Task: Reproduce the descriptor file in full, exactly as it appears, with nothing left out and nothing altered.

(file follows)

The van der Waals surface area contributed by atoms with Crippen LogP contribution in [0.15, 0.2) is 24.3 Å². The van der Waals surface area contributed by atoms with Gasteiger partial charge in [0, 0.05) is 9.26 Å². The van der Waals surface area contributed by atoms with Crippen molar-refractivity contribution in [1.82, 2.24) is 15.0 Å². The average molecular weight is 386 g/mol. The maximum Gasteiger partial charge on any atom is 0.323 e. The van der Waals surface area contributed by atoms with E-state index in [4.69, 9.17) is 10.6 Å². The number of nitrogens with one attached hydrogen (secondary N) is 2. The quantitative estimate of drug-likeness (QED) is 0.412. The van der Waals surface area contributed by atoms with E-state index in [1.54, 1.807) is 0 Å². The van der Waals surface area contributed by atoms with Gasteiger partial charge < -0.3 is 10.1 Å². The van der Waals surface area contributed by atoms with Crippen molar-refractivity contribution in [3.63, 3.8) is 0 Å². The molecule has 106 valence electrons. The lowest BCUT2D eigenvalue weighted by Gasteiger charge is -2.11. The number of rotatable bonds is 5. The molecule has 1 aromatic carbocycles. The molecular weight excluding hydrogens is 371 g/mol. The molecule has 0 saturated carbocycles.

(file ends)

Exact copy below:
The van der Waals surface area contributed by atoms with Crippen LogP contribution in [0.15, 0.2) is 24.3 Å². The van der Waals surface area contributed by atoms with Gasteiger partial charge in [0, 0.05) is 9.26 Å². The van der Waals surface area contributed by atoms with Crippen molar-refractivity contribution in [1.82, 2.24) is 15.0 Å². The average molecular weight is 386 g/mol. The maximum Gasteiger partial charge on any atom is 0.323 e. The van der Waals surface area contributed by atoms with E-state index in [4.69, 9.17) is 10.6 Å². The number of nitrogens with one attached hydrogen (secondary N) is 2. The quantitative estimate of drug-likeness (QED) is 0.412. The van der Waals surface area contributed by atoms with E-state index in [1.54, 1.807) is 0 Å². The van der Waals surface area contributed by atoms with Gasteiger partial charge < -0.3 is 10.1 Å². The van der Waals surface area contributed by atoms with Crippen molar-refractivity contribution in [3.63, 3.8) is 0 Å². The molecule has 106 valence electrons. The lowest BCUT2D eigenvalue weighted by Gasteiger charge is -2.11. The number of rotatable bonds is 5. The molecule has 1 aromatic carbocycles. The molecular weight excluding hydrogens is 371 g/mol. The molecule has 0 saturated carbocycles.